(Est. 1886) “Sears, Roebuck and Company, colloquially known as Sears, is a chain of department stores founded by Richard Warren Sears and Alvah Curtis Roebuck in 1893. Formerly based at the Sears Tower in Chicago and currently headquartered in Hoffman Estates, Illinois, the operation began as a mail ordering catalog company and began opening retail locations in 1925. The first location was in Evansville, Indiana. In 2005, the company was bought by the management of the American big box chain Kmart, which formed Sears Holdings upon completion of the merger. Sears had the largest domestic revenue of any retailer in the United States until October 1989, when Walmart surpassed it. In 2018, Sears was the 31st-largest retailer in the United States. After several years of declining sales, its parent company filed for Chapter 11 bankruptcy on October 15, 2018. Sears announced on January 16, 2019 it had won its bankruptcy auction and would shrink and remain open with 425 stores.” (Wikipedia)
The new icon was created to represent both home and heart, this shape also conveys motion through an infinity loop, reminiscent of one getting their arms around both home and life. The rings, like those of a tree trunk, show longevity. With home and heart at the center, the rings radiate and grow to encompass our broad assortment of products and services.
Images (opinion after)
Given how many 1980s retailers have disappeared in the last five years it’s kind of amazing that Sears is still around because it’s one of the most dated retail brands with very little keeping it top of mind with consumers. Yet here we are, as Sears exits bankruptcy not only keeping a number of stores open but even planning to open new, smaller stores. Back in 2010, Sears first moved away from its classic inline logo to what we have today, which is an extra bland Helvetica-esque wordmark in a light weight. Unmemorable and feeble. For the new logo, the wordmark has gotten a little bolder but the biggest surprise is the addition of an icon. An icon that wants to be everything — a home, a heart, an infinity loop, a washer and dryer (I made that last one up) — but ultimately is nothing. As a drawing, it’s fine but as a value-add to the Sears brand it’s fairly useless: if Sears has anything going for it is its name and the fact that the name has survived so many decades and this recent bankruptcy is a testament to its holding power. Diluting it with a gratuitous icon, at this point in its history, comes across as a desperate move for relevance. Execution-wise, we can not avoid the it-looks-like conversation because, yeah, it looks like the Airbnb logo which is very telling on the effectiveness of the Airbnb logo and even more telling of how easily people stop complaining that the Airbnb logo looks like male/female genitals. But back to Sears… Sears, I think, is on borrowed time as there is very little about its offering that will make it relevant for years to come and this new icon isn’t it.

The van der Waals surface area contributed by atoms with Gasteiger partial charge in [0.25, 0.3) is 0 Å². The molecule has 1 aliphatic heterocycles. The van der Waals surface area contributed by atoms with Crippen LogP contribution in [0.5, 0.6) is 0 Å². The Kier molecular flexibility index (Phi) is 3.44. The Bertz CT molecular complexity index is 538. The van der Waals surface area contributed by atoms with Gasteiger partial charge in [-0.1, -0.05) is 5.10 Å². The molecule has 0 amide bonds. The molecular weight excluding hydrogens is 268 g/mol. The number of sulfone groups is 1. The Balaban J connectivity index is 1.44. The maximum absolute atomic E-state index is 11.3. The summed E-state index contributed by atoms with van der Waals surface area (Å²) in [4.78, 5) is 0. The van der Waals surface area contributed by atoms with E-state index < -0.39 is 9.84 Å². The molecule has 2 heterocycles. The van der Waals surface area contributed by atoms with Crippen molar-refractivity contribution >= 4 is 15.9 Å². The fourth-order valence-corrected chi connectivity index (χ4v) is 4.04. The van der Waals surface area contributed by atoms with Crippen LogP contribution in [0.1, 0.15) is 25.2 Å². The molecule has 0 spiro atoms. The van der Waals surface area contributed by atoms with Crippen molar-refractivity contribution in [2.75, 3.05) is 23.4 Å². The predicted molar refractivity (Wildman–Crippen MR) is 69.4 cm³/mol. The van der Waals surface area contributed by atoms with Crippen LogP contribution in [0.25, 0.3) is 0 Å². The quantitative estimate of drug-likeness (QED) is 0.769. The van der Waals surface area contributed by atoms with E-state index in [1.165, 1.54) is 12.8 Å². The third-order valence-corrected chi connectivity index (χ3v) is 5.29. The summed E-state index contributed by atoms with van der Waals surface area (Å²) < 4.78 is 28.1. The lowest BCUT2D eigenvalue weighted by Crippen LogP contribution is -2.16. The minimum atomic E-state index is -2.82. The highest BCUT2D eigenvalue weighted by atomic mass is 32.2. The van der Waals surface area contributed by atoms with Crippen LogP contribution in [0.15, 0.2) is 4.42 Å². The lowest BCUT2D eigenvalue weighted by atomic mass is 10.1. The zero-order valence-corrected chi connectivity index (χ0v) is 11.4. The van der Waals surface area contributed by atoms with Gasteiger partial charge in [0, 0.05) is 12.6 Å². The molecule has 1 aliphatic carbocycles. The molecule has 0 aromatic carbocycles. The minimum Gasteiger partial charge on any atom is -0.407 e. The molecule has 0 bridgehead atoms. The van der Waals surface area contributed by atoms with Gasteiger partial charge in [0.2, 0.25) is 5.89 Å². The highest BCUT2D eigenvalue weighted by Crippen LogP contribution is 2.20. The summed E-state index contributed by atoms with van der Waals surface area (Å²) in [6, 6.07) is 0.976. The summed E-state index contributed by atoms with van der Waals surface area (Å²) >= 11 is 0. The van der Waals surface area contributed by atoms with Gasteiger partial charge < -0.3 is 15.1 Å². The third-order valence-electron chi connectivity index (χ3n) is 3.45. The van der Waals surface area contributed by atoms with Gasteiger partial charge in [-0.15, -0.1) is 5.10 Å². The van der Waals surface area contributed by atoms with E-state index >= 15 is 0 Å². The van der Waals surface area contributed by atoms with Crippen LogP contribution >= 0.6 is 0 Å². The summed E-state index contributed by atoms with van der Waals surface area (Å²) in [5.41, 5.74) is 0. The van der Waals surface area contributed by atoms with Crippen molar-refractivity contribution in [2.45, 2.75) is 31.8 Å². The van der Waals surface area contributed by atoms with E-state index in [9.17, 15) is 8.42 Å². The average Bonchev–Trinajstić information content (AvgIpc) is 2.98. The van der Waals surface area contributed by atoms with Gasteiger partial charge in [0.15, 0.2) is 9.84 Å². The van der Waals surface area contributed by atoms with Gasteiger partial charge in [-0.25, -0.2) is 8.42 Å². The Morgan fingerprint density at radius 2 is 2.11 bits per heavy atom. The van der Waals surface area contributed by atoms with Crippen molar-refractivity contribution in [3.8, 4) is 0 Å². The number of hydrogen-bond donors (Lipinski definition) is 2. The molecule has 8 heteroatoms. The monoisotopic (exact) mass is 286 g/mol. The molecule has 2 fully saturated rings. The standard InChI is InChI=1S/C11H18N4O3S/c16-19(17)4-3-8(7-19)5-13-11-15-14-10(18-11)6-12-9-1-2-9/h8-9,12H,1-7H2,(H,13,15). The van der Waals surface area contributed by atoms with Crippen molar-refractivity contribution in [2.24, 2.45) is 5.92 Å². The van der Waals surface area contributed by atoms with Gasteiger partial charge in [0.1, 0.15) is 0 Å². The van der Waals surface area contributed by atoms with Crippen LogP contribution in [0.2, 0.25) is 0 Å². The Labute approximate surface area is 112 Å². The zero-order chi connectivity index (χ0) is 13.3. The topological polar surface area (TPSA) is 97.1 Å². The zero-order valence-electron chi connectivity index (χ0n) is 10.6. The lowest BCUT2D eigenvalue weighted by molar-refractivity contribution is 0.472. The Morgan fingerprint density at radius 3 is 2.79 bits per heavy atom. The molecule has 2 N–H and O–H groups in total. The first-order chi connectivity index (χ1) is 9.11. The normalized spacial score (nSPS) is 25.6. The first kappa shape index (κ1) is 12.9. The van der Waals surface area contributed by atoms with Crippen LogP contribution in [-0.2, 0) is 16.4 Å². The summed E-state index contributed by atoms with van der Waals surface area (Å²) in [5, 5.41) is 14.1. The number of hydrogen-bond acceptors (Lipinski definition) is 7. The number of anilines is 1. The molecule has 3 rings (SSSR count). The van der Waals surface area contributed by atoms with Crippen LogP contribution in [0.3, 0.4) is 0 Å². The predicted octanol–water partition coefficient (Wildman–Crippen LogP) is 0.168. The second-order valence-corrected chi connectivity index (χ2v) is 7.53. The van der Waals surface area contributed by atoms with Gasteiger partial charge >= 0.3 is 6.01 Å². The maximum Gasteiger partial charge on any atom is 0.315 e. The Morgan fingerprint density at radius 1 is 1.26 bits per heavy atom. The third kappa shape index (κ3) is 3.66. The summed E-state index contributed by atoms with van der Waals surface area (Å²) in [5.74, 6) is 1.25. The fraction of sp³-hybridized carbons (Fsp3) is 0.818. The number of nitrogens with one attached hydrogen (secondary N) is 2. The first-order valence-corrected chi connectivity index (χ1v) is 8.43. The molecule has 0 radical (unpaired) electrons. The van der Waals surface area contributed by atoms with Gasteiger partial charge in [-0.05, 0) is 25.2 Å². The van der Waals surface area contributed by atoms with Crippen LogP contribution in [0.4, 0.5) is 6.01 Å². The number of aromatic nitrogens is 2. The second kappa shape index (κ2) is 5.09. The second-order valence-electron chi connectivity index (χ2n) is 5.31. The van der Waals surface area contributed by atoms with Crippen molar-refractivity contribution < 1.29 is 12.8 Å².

Thanks to Daniel Martin for the tip.